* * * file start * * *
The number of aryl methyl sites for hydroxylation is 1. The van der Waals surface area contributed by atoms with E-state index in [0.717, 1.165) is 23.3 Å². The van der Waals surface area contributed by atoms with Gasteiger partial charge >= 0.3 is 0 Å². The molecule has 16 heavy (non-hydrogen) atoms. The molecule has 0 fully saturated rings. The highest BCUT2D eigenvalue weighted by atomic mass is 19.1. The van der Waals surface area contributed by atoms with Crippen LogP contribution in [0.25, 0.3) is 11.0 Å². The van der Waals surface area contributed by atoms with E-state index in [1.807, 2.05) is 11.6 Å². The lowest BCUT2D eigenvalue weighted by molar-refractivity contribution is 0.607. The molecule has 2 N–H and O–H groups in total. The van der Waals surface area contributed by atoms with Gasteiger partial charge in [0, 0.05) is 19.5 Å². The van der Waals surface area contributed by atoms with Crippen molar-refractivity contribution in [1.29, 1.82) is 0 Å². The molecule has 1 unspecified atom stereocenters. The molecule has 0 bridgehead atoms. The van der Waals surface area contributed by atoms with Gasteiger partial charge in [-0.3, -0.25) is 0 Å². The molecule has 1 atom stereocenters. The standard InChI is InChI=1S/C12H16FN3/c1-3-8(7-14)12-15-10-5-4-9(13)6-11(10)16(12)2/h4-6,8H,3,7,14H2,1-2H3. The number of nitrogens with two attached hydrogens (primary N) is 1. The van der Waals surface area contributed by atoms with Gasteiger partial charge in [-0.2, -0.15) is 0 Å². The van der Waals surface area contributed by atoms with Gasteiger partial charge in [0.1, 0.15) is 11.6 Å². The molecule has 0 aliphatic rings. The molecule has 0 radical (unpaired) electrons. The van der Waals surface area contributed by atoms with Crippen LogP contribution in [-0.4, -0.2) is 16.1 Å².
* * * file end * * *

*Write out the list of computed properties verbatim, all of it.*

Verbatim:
The number of aryl methyl sites for hydroxylation is 1. The van der Waals surface area contributed by atoms with E-state index in [0.717, 1.165) is 23.3 Å². The van der Waals surface area contributed by atoms with Gasteiger partial charge >= 0.3 is 0 Å². The molecule has 16 heavy (non-hydrogen) atoms. The molecule has 0 fully saturated rings. The highest BCUT2D eigenvalue weighted by atomic mass is 19.1. The van der Waals surface area contributed by atoms with Crippen LogP contribution in [0.25, 0.3) is 11.0 Å². The van der Waals surface area contributed by atoms with E-state index in [1.807, 2.05) is 11.6 Å². The lowest BCUT2D eigenvalue weighted by molar-refractivity contribution is 0.607. The molecule has 2 N–H and O–H groups in total. The van der Waals surface area contributed by atoms with Gasteiger partial charge in [0, 0.05) is 19.5 Å². The van der Waals surface area contributed by atoms with Crippen molar-refractivity contribution in [1.29, 1.82) is 0 Å². The molecule has 1 unspecified atom stereocenters. The molecule has 0 bridgehead atoms. The van der Waals surface area contributed by atoms with Gasteiger partial charge in [-0.3, -0.25) is 0 Å². The molecule has 1 atom stereocenters. The standard InChI is InChI=1S/C12H16FN3/c1-3-8(7-14)12-15-10-5-4-9(13)6-11(10)16(12)2/h4-6,8H,3,7,14H2,1-2H3. The number of nitrogens with two attached hydrogens (primary N) is 1. The van der Waals surface area contributed by atoms with Gasteiger partial charge in [-0.2, -0.15) is 0 Å². The van der Waals surface area contributed by atoms with Gasteiger partial charge in [0.1, 0.15) is 11.6 Å². The molecule has 0 aliphatic rings. The molecule has 0 radical (unpaired) electrons. The van der Waals surface area contributed by atoms with Crippen LogP contribution in [-0.4, -0.2) is 16.1 Å².